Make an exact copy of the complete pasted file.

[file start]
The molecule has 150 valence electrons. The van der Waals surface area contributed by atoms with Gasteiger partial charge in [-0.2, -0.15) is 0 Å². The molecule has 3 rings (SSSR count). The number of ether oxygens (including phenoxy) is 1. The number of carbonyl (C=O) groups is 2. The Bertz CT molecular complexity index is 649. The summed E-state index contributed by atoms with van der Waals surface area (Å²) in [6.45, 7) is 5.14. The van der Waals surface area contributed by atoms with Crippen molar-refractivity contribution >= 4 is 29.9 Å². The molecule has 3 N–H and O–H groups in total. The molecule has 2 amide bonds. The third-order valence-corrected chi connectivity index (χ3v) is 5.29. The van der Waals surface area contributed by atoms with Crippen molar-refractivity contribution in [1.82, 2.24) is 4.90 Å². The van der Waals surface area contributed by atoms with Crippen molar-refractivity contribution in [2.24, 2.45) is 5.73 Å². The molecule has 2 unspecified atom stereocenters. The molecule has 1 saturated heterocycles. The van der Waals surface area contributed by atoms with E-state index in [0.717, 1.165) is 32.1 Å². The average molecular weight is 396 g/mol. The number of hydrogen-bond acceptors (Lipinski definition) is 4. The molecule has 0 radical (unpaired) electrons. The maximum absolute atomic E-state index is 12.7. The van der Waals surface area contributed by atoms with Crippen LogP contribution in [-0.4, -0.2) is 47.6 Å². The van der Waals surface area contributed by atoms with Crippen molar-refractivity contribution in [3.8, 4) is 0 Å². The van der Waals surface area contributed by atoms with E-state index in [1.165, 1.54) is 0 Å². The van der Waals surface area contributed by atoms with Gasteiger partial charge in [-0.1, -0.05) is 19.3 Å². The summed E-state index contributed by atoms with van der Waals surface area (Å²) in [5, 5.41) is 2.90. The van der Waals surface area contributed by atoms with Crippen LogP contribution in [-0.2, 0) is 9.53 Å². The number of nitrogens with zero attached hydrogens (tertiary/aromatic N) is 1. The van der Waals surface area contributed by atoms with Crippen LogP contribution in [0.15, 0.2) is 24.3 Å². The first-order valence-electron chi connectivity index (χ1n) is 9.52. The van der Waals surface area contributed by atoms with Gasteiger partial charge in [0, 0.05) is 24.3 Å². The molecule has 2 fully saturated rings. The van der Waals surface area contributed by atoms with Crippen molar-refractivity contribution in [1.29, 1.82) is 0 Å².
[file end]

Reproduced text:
The molecule has 150 valence electrons. The van der Waals surface area contributed by atoms with Gasteiger partial charge in [-0.2, -0.15) is 0 Å². The molecule has 3 rings (SSSR count). The number of ether oxygens (including phenoxy) is 1. The number of carbonyl (C=O) groups is 2. The Bertz CT molecular complexity index is 649. The summed E-state index contributed by atoms with van der Waals surface area (Å²) in [6.45, 7) is 5.14. The van der Waals surface area contributed by atoms with Crippen molar-refractivity contribution >= 4 is 29.9 Å². The molecule has 3 N–H and O–H groups in total. The molecule has 2 amide bonds. The third-order valence-corrected chi connectivity index (χ3v) is 5.29. The van der Waals surface area contributed by atoms with Crippen molar-refractivity contribution in [1.82, 2.24) is 4.90 Å². The van der Waals surface area contributed by atoms with Crippen molar-refractivity contribution in [2.24, 2.45) is 5.73 Å². The molecule has 2 unspecified atom stereocenters. The molecule has 1 saturated heterocycles. The van der Waals surface area contributed by atoms with E-state index in [0.717, 1.165) is 32.1 Å². The average molecular weight is 396 g/mol. The number of hydrogen-bond acceptors (Lipinski definition) is 4. The molecule has 0 radical (unpaired) electrons. The maximum absolute atomic E-state index is 12.7. The van der Waals surface area contributed by atoms with Crippen LogP contribution in [-0.4, -0.2) is 47.6 Å². The van der Waals surface area contributed by atoms with Crippen molar-refractivity contribution in [3.8, 4) is 0 Å². The van der Waals surface area contributed by atoms with E-state index in [1.165, 1.54) is 0 Å². The van der Waals surface area contributed by atoms with Gasteiger partial charge in [-0.1, -0.05) is 19.3 Å². The summed E-state index contributed by atoms with van der Waals surface area (Å²) in [5, 5.41) is 2.90. The van der Waals surface area contributed by atoms with Crippen LogP contribution in [-0.2, 0) is 9.53 Å². The number of nitrogens with zero attached hydrogens (tertiary/aromatic N) is 1. The van der Waals surface area contributed by atoms with Crippen LogP contribution in [0.15, 0.2) is 24.3 Å². The first-order valence-electron chi connectivity index (χ1n) is 9.52. The van der Waals surface area contributed by atoms with Gasteiger partial charge in [0, 0.05) is 24.3 Å². The molecule has 2 fully saturated rings. The van der Waals surface area contributed by atoms with Crippen molar-refractivity contribution in [1.29, 1.82) is 0 Å².